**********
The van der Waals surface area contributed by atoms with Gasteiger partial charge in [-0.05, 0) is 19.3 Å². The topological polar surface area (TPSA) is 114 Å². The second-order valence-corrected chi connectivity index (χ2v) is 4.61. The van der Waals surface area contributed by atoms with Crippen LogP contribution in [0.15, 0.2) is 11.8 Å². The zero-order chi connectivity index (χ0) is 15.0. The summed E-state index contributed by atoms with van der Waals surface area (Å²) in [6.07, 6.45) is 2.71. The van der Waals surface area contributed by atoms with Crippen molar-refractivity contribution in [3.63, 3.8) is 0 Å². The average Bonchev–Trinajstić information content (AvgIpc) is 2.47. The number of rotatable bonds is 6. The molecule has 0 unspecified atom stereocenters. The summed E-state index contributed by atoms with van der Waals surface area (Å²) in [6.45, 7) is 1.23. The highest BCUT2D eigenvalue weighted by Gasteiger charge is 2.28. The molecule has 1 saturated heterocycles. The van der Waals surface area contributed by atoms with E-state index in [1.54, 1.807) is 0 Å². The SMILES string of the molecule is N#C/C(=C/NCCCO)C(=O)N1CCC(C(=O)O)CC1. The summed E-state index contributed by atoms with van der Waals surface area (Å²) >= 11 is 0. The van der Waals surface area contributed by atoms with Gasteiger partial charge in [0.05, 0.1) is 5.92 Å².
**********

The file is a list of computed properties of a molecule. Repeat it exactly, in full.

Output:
The van der Waals surface area contributed by atoms with Gasteiger partial charge in [-0.05, 0) is 19.3 Å². The topological polar surface area (TPSA) is 114 Å². The second-order valence-corrected chi connectivity index (χ2v) is 4.61. The van der Waals surface area contributed by atoms with Crippen LogP contribution in [0.15, 0.2) is 11.8 Å². The zero-order chi connectivity index (χ0) is 15.0. The summed E-state index contributed by atoms with van der Waals surface area (Å²) in [6.07, 6.45) is 2.71. The van der Waals surface area contributed by atoms with Crippen molar-refractivity contribution in [3.63, 3.8) is 0 Å². The average Bonchev–Trinajstić information content (AvgIpc) is 2.47. The number of rotatable bonds is 6. The molecule has 0 unspecified atom stereocenters. The summed E-state index contributed by atoms with van der Waals surface area (Å²) in [6.45, 7) is 1.23. The highest BCUT2D eigenvalue weighted by Gasteiger charge is 2.28. The molecule has 1 saturated heterocycles. The van der Waals surface area contributed by atoms with E-state index in [1.54, 1.807) is 0 Å². The SMILES string of the molecule is N#C/C(=C/NCCCO)C(=O)N1CCC(C(=O)O)CC1. The summed E-state index contributed by atoms with van der Waals surface area (Å²) >= 11 is 0. The van der Waals surface area contributed by atoms with Gasteiger partial charge in [0.05, 0.1) is 5.92 Å².